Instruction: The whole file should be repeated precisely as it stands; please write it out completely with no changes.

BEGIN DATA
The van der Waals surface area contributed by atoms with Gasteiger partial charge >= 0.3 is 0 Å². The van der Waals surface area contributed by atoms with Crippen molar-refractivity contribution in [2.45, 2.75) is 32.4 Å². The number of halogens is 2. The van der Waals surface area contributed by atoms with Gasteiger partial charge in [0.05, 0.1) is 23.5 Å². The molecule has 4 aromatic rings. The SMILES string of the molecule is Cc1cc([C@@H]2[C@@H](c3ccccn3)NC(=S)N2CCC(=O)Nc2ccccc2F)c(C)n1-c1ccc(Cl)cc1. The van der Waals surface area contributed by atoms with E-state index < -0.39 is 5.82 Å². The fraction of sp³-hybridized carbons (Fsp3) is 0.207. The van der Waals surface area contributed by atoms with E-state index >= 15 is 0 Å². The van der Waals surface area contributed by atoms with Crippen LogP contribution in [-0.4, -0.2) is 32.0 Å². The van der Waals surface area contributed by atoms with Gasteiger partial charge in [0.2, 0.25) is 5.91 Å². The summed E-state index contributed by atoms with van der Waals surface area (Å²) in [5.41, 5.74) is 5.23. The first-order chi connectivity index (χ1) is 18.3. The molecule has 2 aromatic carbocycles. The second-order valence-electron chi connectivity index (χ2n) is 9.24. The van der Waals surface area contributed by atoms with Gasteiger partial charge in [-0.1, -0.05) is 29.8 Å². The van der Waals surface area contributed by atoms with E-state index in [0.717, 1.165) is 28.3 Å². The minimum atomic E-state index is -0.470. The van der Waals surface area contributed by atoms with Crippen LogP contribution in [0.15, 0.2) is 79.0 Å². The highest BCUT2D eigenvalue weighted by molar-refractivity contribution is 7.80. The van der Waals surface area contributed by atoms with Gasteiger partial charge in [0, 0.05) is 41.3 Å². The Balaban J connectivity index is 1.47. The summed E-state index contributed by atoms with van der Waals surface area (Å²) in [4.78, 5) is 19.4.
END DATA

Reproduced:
The van der Waals surface area contributed by atoms with Gasteiger partial charge >= 0.3 is 0 Å². The van der Waals surface area contributed by atoms with Crippen molar-refractivity contribution in [2.45, 2.75) is 32.4 Å². The number of halogens is 2. The van der Waals surface area contributed by atoms with Gasteiger partial charge in [0.05, 0.1) is 23.5 Å². The molecule has 4 aromatic rings. The SMILES string of the molecule is Cc1cc([C@@H]2[C@@H](c3ccccn3)NC(=S)N2CCC(=O)Nc2ccccc2F)c(C)n1-c1ccc(Cl)cc1. The van der Waals surface area contributed by atoms with E-state index < -0.39 is 5.82 Å². The fraction of sp³-hybridized carbons (Fsp3) is 0.207. The van der Waals surface area contributed by atoms with E-state index >= 15 is 0 Å². The van der Waals surface area contributed by atoms with Crippen LogP contribution in [-0.4, -0.2) is 32.0 Å². The van der Waals surface area contributed by atoms with Gasteiger partial charge in [0.2, 0.25) is 5.91 Å². The summed E-state index contributed by atoms with van der Waals surface area (Å²) in [5.41, 5.74) is 5.23. The first-order chi connectivity index (χ1) is 18.3. The molecule has 2 aromatic carbocycles. The second-order valence-electron chi connectivity index (χ2n) is 9.24. The van der Waals surface area contributed by atoms with Gasteiger partial charge in [-0.1, -0.05) is 29.8 Å². The van der Waals surface area contributed by atoms with E-state index in [0.717, 1.165) is 28.3 Å². The minimum atomic E-state index is -0.470. The van der Waals surface area contributed by atoms with Crippen LogP contribution in [0.15, 0.2) is 79.0 Å². The highest BCUT2D eigenvalue weighted by molar-refractivity contribution is 7.80. The van der Waals surface area contributed by atoms with Gasteiger partial charge in [0, 0.05) is 41.3 Å². The Balaban J connectivity index is 1.47. The summed E-state index contributed by atoms with van der Waals surface area (Å²) in [4.78, 5) is 19.4.